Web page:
NO: Sometimes they are not cooperative, which is why we had to institute a case against them in respect of those 538 awaiting trial persons. We expect to get a court order to compel them to charge them to court. So we are forcing them to do a job they are supposed to do. We expect to reconcile all the data and charge all these people to court.
OO: Does your own work finish there?
NO: No, we still go all out to represent them in court because some of these accused have lost contact with their families while in prison and nobody remembers them anymore. For example, we have an awaiting trial person who was accused of murdering someone while returning from his farm by a police officer because he was holding a cutlass; the police officer has been transferred while his wife has remarried and his mother only came once.
OO: There is a social stigma attached also?
NO: Yes, some of them have family members who just abandon them and some of their families cannot just afford coming to visit them. Sometimes, we have to fund the transport fares of their family members to court.
OO: Do you visit them in prison and interact with them?
NO: Yes, the conditions in those prisons are really deplorable but my visit to Kirikiri Prison showed that the condition was much better compared to others I have visited. The Agodi prison is really overcrowded and most of the inmates don’t even have space to sleep at night. Some of them don’t even take their baths.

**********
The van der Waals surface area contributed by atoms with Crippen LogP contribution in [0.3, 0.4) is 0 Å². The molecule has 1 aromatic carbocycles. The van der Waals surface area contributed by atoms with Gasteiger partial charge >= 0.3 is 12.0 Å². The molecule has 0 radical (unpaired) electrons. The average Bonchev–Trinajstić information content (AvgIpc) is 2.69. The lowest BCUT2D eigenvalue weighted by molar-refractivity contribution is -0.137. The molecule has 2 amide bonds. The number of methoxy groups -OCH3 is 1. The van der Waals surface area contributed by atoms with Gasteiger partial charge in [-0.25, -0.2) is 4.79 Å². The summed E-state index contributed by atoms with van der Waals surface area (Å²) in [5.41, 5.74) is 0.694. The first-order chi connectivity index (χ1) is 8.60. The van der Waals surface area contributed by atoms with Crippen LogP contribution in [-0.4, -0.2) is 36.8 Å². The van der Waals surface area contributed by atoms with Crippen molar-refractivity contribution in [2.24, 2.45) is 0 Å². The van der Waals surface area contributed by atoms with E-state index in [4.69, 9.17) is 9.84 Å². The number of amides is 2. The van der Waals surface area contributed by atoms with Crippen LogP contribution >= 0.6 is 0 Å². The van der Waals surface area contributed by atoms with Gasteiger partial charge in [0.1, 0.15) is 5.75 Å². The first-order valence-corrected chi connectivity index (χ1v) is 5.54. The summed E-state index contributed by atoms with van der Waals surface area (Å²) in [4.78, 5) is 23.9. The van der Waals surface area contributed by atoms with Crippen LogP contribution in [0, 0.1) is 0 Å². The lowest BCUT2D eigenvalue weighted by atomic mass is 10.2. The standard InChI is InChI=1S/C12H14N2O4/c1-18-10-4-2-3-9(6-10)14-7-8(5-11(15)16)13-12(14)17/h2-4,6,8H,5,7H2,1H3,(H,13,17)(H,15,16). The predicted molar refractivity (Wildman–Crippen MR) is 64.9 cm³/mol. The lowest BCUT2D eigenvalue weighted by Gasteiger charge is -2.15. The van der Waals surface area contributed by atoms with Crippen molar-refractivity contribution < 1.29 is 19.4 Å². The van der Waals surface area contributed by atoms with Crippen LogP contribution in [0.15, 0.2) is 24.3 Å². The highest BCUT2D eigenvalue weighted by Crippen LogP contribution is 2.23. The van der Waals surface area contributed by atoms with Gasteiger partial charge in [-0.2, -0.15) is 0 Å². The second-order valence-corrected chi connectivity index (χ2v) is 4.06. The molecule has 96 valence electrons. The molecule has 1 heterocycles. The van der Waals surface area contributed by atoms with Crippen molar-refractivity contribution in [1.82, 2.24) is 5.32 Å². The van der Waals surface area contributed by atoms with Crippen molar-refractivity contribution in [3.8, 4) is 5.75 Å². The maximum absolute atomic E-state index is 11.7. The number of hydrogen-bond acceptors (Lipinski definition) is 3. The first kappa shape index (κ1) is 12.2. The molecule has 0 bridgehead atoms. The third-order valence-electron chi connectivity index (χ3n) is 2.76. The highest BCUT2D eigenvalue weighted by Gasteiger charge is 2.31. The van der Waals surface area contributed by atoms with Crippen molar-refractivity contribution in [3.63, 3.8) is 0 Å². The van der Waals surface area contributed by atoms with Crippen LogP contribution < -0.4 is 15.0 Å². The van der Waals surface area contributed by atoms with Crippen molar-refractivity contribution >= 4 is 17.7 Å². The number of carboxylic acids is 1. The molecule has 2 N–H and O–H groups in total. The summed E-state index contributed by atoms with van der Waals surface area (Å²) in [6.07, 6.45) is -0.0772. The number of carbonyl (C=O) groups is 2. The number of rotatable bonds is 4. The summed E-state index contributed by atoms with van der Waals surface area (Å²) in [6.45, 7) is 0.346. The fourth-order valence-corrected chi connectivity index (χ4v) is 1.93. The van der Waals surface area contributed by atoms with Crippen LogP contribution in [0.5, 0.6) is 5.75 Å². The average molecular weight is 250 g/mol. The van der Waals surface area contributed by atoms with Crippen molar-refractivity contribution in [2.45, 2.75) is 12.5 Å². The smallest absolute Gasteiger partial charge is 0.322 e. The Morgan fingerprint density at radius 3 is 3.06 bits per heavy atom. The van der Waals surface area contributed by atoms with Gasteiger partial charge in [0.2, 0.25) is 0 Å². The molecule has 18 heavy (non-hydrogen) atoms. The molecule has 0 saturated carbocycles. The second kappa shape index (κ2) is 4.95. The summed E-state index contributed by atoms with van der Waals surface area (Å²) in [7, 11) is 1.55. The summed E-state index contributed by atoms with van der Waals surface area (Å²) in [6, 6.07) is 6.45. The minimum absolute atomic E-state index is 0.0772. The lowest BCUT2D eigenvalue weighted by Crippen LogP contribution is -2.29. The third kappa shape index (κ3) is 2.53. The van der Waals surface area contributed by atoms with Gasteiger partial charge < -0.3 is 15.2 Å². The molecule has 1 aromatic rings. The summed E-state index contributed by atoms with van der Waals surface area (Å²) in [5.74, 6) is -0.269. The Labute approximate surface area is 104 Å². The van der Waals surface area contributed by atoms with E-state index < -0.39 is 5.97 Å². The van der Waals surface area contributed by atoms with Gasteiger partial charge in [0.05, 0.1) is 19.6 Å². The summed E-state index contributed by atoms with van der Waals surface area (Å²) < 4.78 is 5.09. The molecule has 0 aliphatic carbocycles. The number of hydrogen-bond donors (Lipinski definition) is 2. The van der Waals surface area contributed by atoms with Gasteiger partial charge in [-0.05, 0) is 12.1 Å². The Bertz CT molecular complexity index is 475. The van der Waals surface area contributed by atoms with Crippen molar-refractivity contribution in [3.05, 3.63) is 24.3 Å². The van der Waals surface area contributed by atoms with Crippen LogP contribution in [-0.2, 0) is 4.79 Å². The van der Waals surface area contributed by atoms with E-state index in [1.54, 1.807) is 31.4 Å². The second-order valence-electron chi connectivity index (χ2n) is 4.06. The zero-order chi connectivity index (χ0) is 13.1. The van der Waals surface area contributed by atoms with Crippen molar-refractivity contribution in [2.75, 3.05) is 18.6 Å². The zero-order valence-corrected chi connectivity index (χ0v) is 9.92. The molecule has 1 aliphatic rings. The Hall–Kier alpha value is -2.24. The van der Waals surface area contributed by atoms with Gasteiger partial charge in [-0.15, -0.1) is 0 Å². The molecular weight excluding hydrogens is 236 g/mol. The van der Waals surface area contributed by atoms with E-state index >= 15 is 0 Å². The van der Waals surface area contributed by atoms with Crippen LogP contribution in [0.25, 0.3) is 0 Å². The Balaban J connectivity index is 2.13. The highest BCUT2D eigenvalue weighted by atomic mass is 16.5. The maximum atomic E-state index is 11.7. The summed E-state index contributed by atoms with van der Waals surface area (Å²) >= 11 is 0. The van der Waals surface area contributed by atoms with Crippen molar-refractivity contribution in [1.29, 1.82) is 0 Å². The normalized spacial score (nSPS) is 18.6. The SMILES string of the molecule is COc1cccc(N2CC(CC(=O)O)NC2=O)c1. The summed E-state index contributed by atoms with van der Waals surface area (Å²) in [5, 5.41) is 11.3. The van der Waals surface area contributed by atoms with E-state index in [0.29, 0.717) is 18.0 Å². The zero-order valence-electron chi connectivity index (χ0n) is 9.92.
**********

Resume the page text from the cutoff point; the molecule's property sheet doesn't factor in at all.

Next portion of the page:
Interaction with the inmates shows that there is so much suffering in the cells where inmates cannot sleep with their backs on the floor. Most of them come out with skin diseases and other infections as a result of the poor hygiene level in the prison.
OO: What kinds of offences are most common among the inmates?
NO: Minor offences. For example, one was accused of stealing goods worth N6,000, while another, who happens to be a caterer, was accused of stealing a pot and was remanded in custody when it became impossible to perfect her bail conditions.
OO: How do you fund their bail?
NO: Personally from our pockets and support from the fellowship. A person is granted bail with sureties, in the like of certain amounts, say N50,000. Meaning if the accused cannot be found then the surety will pay the amount.